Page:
Day 1 Work Photos
  • Add ½ in by 8in Lag Bolts at 16in OC at Joist House Connection to existing 3/8 in Lag Bolts

Add ½ in by 8in Lag Bolts at 16in OC at Joist House Connection to existing 3/8 in Lag Bolts, Scotts Contracting, St Louis Renewable Energy 

  • Additional Photo of Added Lag Bolts to Joist Wall Connection

Additional Photo of Added Lag Bolts to Joist Wall Connection


  • Lag Bolts at 16in OC the Entire Length of the Joist

Lag Bolts at 16in OC the Entire Length of the Joist 


  • Temporary Support for Safety and to make sure the Deck Stays True and Plumb while we added the Double 2x8 Main Support Beam
  • Note: I don't really think the Deck would have collapsed onto the crew while working on the Main Support but for Peace of Mind I went ahead and installed a Temporary 2x4 Post and Beam.
Temporary Support for Safety



  • Note: Simpson Strong Tie Connector- Post Beam Connection on 2 Center Posts
  • Outer Post utilize 2- 1/2 x 8in Bolt, Nut, Washer

Simpson Strong Tie Connector- Post Beam Connection on 2 Center Posts


Day 2 Work Photos

  • Upper Stairs and New Deck Boards
  • 3- 2x12 Stair Stringers
  • 7 3/4in Risers
  • 10 in Tread

Upper Stairs and New Deck Boards


  • Upper Stairs
  • New Deck Boards
  • New Upper Railing

Upper Stairs,New Deck Boards,New Upper Railing


  • Removing Lower Stair Case


Removing Lower Stair Case



  • Adding 2x8 to Existing Double 2x8 Joist- 3 Total 2x8- Combination of 16 Galvanized Nails, Screws, Glued, and 2-1/2 x 8in Bolt, Nut, Washer


Adding 2x8 to Existing Double 2x8 Joist- 3 Total 2x8- Combination of 16 Galvanized Nails, Screws, Glued, and 2-1/2 x 8in Bolt, Nut, Washer


Scotty-Scotts Contracting, St Louis Renewable Energy






Thank you for stopping by St Louis Renewable Energy. Feel free to comment in the section below or contact Scotty for any Home Improvement Projects or Energy Reducing Needs and Scotty, Scotts Contracting will respond ASAP.

Fixing Deck Rails on Porches, Decks, etc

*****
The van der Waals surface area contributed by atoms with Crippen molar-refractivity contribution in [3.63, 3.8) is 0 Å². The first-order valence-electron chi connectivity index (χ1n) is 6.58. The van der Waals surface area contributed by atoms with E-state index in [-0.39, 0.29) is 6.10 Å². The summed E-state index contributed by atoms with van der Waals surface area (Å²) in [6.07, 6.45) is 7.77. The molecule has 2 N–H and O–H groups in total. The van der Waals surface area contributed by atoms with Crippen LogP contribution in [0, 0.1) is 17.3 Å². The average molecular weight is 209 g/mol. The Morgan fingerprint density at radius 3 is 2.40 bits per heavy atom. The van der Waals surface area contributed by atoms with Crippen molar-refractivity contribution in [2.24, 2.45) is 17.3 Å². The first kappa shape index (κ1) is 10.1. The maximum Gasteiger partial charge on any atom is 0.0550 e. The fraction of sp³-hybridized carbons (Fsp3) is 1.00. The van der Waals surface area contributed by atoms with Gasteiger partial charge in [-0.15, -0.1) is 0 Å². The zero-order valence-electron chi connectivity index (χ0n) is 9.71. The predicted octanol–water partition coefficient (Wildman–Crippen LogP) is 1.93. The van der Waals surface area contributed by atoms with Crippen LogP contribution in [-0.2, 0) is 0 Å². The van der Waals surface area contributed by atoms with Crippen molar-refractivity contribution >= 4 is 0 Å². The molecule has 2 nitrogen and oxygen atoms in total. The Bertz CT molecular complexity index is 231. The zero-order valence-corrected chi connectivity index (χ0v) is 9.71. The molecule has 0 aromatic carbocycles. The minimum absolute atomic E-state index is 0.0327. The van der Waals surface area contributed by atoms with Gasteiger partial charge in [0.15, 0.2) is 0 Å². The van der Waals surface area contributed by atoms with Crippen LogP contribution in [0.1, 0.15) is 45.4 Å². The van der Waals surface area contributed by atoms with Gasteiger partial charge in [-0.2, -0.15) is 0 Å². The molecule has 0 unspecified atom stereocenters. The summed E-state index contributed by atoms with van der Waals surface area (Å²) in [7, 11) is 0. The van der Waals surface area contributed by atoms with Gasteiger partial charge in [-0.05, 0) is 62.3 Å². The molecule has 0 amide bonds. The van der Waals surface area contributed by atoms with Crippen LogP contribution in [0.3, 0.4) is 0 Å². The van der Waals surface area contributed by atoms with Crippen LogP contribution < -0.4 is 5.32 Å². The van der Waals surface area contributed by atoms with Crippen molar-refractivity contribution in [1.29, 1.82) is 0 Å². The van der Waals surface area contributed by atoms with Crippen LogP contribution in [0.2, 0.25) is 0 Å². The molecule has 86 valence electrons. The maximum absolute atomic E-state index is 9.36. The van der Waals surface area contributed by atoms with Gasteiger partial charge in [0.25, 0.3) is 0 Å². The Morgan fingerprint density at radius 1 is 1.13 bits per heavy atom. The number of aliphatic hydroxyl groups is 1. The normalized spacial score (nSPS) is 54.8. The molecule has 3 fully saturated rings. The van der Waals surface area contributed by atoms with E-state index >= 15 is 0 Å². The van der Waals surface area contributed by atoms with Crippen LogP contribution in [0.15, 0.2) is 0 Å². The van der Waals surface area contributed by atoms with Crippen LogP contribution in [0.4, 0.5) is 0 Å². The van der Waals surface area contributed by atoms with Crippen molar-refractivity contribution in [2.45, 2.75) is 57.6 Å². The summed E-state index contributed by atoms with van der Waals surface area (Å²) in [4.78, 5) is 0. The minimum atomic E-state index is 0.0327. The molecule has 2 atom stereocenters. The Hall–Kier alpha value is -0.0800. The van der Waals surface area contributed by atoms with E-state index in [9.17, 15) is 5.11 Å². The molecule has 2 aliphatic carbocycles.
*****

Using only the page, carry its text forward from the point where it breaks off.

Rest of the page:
StLouis, MO St Louis, MO 63109, USA Links to this post
One of my latest repair projects:


  • The 2nd Floor deck support rail was leaning away from the building creating a Safety Issue for anyone who leaned on the Support Rail.  
  • I used a Ratcheting Tie Down Strap to pull the deck support rail straight.  (In the following diagram you will see the connection points for Plumbing up the deck rail on the 2nd Story Deck.)
  • After the Support Rail was re-plumbed I reattached the connection point at the Buildings Masonry wall with 4- 3/8 x 5 1/2 Lags and Masonry Anchors, spaced at 8in OC.


Apply Tension and Pull Towards Building


Scotty Adding 3" Deck Type Screws to Secure Support Rail to Deck
  • I also replaced the original nails that had pulled loose with 3" Deck Screws
  • I then added a 2x4x14' to hold the Deck Rail into position.  (See Action Photo Above)


Anchor to Wall w/ Lag Screws and Concrete Anchors




Thank you for stopping by St Louis Renewable Energy. Feel free to comment in the section below or contact Scotty for any Home Improvement Projects or Energy Reducing Needs and Scotty, Scotts Contracting will respond ASAP.

Green Building Tips-Long Haul Durability

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Green Building Priority #6 – Ensure Durability

Number 6 in my list of the top-10 green building priorities is to ensure that the home is durably built or renovated.

Posted on Oct 13 by Alex Wilson

A green home should last a long time. Living in a timber-frame home in Dummerston, Vermont that was built in 1785 and having grown up in a log home in Berwyn, Pennsylvania that was built in 1710 (three centuries ago this year), I think a lot about durability. It shocks me to realize that some of the homes being built today are designed for just a fifty-year lifespan. I feel that homes should last a minimum of 500 years. My friend (and leading building science expert) Joe Lstiburek once told me that a well-designed home today should last 1,000 years.

Creating durable homes involves a two-part effort: the first is designing it right with proper construction details; the second is selecting durable products and materials.

Use construction details that control moisture